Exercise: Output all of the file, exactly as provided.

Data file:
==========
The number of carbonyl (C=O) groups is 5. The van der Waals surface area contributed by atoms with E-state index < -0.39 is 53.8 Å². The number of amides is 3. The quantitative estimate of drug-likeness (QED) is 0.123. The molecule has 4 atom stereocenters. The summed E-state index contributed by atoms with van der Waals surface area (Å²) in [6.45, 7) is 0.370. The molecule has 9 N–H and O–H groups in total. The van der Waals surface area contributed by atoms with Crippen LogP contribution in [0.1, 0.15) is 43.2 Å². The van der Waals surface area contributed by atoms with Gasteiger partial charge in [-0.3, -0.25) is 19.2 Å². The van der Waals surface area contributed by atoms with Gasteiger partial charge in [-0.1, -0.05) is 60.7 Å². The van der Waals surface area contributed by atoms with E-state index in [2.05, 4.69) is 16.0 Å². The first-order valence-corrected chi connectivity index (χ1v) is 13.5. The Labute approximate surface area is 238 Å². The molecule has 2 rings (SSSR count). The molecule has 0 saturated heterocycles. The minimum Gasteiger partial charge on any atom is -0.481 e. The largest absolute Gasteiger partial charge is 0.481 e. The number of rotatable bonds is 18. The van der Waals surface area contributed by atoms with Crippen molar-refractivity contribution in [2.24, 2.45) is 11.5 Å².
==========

The number of carbonyl (C=O) groups is 5. The van der Waals surface area contributed by atoms with E-state index < -0.39 is 53.8 Å². The number of amides is 3. The quantitative estimate of drug-likeness (QED) is 0.123. The molecule has 4 atom stereocenters. The summed E-state index contributed by atoms with van der Waals surface area (Å²) in [6.45, 7) is 0.370. The molecule has 9 N–H and O–H groups in total. The van der Waals surface area contributed by atoms with Crippen LogP contribution in [0.1, 0.15) is 43.2 Å². The van der Waals surface area contributed by atoms with Gasteiger partial charge in [-0.3, -0.25) is 19.2 Å². The van der Waals surface area contributed by atoms with Gasteiger partial charge in [-0.1, -0.05) is 60.7 Å². The van der Waals surface area contributed by atoms with E-state index in [2.05, 4.69) is 16.0 Å². The first-order valence-corrected chi connectivity index (χ1v) is 13.5. The Labute approximate surface area is 238 Å². The molecule has 2 rings (SSSR count). The molecule has 0 saturated heterocycles. The minimum Gasteiger partial charge on any atom is -0.481 e. The largest absolute Gasteiger partial charge is 0.481 e. The number of rotatable bonds is 18. The van der Waals surface area contributed by atoms with Crippen molar-refractivity contribution in [2.24, 2.45) is 11.5 Å².